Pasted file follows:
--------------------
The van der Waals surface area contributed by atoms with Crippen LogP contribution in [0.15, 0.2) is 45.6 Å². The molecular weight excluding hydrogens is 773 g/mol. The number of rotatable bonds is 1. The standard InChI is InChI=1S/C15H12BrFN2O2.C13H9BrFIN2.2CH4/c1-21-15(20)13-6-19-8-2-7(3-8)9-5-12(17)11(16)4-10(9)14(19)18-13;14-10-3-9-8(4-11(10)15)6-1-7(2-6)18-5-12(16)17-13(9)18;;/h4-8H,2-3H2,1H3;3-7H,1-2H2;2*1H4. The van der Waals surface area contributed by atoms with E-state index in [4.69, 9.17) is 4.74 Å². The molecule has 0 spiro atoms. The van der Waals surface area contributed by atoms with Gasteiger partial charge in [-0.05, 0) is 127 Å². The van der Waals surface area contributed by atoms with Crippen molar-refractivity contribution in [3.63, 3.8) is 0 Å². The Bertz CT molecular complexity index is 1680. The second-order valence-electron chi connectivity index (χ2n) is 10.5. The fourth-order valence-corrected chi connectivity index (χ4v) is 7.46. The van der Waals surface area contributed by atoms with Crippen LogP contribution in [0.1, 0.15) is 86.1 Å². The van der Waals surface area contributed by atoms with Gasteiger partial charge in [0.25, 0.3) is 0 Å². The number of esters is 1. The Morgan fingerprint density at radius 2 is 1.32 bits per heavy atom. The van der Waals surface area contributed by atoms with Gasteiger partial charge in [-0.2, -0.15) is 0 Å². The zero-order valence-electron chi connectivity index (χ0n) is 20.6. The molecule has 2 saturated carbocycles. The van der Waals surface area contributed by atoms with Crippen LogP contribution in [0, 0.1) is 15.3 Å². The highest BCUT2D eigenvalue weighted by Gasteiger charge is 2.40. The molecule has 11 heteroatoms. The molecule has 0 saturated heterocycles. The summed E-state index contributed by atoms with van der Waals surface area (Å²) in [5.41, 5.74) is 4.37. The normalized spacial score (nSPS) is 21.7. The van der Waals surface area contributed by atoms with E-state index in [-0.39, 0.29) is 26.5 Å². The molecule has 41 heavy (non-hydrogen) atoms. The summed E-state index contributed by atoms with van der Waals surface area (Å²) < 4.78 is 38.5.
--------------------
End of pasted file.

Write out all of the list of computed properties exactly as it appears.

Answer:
The van der Waals surface area contributed by atoms with Crippen LogP contribution in [0.15, 0.2) is 45.6 Å². The molecular weight excluding hydrogens is 773 g/mol. The number of rotatable bonds is 1. The standard InChI is InChI=1S/C15H12BrFN2O2.C13H9BrFIN2.2CH4/c1-21-15(20)13-6-19-8-2-7(3-8)9-5-12(17)11(16)4-10(9)14(19)18-13;14-10-3-9-8(4-11(10)15)6-1-7(2-6)18-5-12(16)17-13(9)18;;/h4-8H,2-3H2,1H3;3-7H,1-2H2;2*1H4. The van der Waals surface area contributed by atoms with E-state index in [4.69, 9.17) is 4.74 Å². The molecule has 0 spiro atoms. The van der Waals surface area contributed by atoms with Gasteiger partial charge in [-0.05, 0) is 127 Å². The van der Waals surface area contributed by atoms with Crippen molar-refractivity contribution in [3.63, 3.8) is 0 Å². The Bertz CT molecular complexity index is 1680. The second-order valence-electron chi connectivity index (χ2n) is 10.5. The fourth-order valence-corrected chi connectivity index (χ4v) is 7.46. The van der Waals surface area contributed by atoms with Crippen LogP contribution in [0.1, 0.15) is 86.1 Å². The van der Waals surface area contributed by atoms with Gasteiger partial charge in [0.25, 0.3) is 0 Å². The number of esters is 1. The Morgan fingerprint density at radius 2 is 1.32 bits per heavy atom. The van der Waals surface area contributed by atoms with Gasteiger partial charge in [-0.2, -0.15) is 0 Å². The zero-order valence-electron chi connectivity index (χ0n) is 20.6. The molecule has 2 saturated carbocycles. The van der Waals surface area contributed by atoms with Crippen LogP contribution in [0, 0.1) is 15.3 Å². The highest BCUT2D eigenvalue weighted by Gasteiger charge is 2.40. The molecule has 11 heteroatoms. The molecule has 0 saturated heterocycles. The summed E-state index contributed by atoms with van der Waals surface area (Å²) in [5.41, 5.74) is 4.37. The normalized spacial score (nSPS) is 21.7. The van der Waals surface area contributed by atoms with E-state index in [-0.39, 0.29) is 26.5 Å². The molecule has 41 heavy (non-hydrogen) atoms. The summed E-state index contributed by atoms with van der Waals surface area (Å²) < 4.78 is 38.5.